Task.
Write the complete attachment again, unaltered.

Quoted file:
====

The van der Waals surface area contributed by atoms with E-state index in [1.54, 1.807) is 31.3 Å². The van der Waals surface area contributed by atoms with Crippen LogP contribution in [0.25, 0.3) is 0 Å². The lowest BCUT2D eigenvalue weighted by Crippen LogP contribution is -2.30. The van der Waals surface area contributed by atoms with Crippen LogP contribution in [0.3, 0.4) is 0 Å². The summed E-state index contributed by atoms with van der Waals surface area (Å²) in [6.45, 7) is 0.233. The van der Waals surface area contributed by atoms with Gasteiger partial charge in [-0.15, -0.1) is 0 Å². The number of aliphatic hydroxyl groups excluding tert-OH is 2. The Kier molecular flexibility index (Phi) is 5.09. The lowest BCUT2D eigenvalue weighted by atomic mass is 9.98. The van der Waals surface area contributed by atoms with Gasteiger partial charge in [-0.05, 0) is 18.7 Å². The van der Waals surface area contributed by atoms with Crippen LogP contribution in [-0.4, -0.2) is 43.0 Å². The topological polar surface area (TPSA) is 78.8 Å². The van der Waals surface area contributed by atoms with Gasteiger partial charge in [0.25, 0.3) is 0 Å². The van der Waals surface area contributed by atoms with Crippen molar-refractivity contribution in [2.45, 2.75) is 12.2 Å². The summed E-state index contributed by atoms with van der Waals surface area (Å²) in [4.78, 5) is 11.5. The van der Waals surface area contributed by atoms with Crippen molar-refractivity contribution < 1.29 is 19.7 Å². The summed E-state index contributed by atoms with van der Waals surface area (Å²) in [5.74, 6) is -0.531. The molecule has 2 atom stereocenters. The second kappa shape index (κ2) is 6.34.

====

The van der Waals surface area contributed by atoms with E-state index in [1.54, 1.807) is 31.3 Å². The van der Waals surface area contributed by atoms with Crippen LogP contribution in [0.25, 0.3) is 0 Å². The lowest BCUT2D eigenvalue weighted by Crippen LogP contribution is -2.30. The van der Waals surface area contributed by atoms with Crippen LogP contribution in [0.3, 0.4) is 0 Å². The summed E-state index contributed by atoms with van der Waals surface area (Å²) in [6.45, 7) is 0.233. The van der Waals surface area contributed by atoms with Gasteiger partial charge in [-0.15, -0.1) is 0 Å². The number of aliphatic hydroxyl groups excluding tert-OH is 2. The Kier molecular flexibility index (Phi) is 5.09. The lowest BCUT2D eigenvalue weighted by atomic mass is 9.98. The van der Waals surface area contributed by atoms with Gasteiger partial charge in [-0.05, 0) is 18.7 Å². The van der Waals surface area contributed by atoms with Crippen LogP contribution in [-0.4, -0.2) is 43.0 Å². The topological polar surface area (TPSA) is 78.8 Å². The van der Waals surface area contributed by atoms with Gasteiger partial charge in [0.25, 0.3) is 0 Å². The van der Waals surface area contributed by atoms with Crippen molar-refractivity contribution in [2.45, 2.75) is 12.2 Å². The summed E-state index contributed by atoms with van der Waals surface area (Å²) in [4.78, 5) is 11.5. The van der Waals surface area contributed by atoms with Crippen molar-refractivity contribution < 1.29 is 19.7 Å². The summed E-state index contributed by atoms with van der Waals surface area (Å²) in [5.74, 6) is -0.531. The molecule has 2 atom stereocenters. The second kappa shape index (κ2) is 6.34.